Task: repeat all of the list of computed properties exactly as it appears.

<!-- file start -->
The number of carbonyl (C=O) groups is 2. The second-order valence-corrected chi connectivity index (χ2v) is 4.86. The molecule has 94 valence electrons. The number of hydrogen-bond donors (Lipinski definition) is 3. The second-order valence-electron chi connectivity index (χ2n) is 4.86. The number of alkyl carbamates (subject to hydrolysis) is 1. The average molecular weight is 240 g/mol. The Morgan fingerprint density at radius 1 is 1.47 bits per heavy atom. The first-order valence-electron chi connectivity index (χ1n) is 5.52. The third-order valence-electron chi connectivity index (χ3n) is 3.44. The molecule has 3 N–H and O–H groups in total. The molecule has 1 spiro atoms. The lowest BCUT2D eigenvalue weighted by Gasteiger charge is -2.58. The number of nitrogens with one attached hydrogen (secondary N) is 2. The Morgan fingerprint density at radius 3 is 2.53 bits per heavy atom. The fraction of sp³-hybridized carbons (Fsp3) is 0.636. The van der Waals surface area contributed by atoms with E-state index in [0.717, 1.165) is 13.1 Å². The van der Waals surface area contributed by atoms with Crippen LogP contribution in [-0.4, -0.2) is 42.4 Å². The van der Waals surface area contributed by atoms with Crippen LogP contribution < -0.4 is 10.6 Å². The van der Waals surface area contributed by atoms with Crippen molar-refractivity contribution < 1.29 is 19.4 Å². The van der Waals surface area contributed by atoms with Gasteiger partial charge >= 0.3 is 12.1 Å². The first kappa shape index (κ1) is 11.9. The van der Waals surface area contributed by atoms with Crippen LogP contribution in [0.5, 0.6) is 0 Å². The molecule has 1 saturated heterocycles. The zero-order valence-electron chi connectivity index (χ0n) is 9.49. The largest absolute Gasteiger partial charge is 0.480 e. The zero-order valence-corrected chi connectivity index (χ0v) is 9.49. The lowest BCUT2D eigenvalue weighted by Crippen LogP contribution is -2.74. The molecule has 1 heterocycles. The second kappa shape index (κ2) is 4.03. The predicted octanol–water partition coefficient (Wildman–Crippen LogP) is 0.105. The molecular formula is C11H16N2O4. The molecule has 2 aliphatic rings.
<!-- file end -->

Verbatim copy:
The number of carbonyl (C=O) groups is 2. The second-order valence-corrected chi connectivity index (χ2v) is 4.86. The molecule has 94 valence electrons. The number of hydrogen-bond donors (Lipinski definition) is 3. The second-order valence-electron chi connectivity index (χ2n) is 4.86. The number of alkyl carbamates (subject to hydrolysis) is 1. The average molecular weight is 240 g/mol. The Morgan fingerprint density at radius 1 is 1.47 bits per heavy atom. The first-order valence-electron chi connectivity index (χ1n) is 5.52. The third-order valence-electron chi connectivity index (χ3n) is 3.44. The molecule has 3 N–H and O–H groups in total. The molecule has 1 spiro atoms. The lowest BCUT2D eigenvalue weighted by Gasteiger charge is -2.58. The number of nitrogens with one attached hydrogen (secondary N) is 2. The Morgan fingerprint density at radius 3 is 2.53 bits per heavy atom. The fraction of sp³-hybridized carbons (Fsp3) is 0.636. The van der Waals surface area contributed by atoms with E-state index in [0.717, 1.165) is 13.1 Å². The van der Waals surface area contributed by atoms with Crippen LogP contribution in [-0.4, -0.2) is 42.4 Å². The van der Waals surface area contributed by atoms with Crippen LogP contribution < -0.4 is 10.6 Å². The van der Waals surface area contributed by atoms with Crippen molar-refractivity contribution < 1.29 is 19.4 Å². The van der Waals surface area contributed by atoms with Gasteiger partial charge >= 0.3 is 12.1 Å². The first kappa shape index (κ1) is 11.9. The van der Waals surface area contributed by atoms with Crippen LogP contribution in [0.5, 0.6) is 0 Å². The molecule has 1 saturated heterocycles. The zero-order valence-electron chi connectivity index (χ0n) is 9.49. The largest absolute Gasteiger partial charge is 0.480 e. The zero-order valence-corrected chi connectivity index (χ0v) is 9.49. The lowest BCUT2D eigenvalue weighted by Crippen LogP contribution is -2.74. The molecule has 1 heterocycles. The second kappa shape index (κ2) is 4.03. The predicted octanol–water partition coefficient (Wildman–Crippen LogP) is 0.105. The molecular formula is C11H16N2O4. The molecule has 2 aliphatic rings.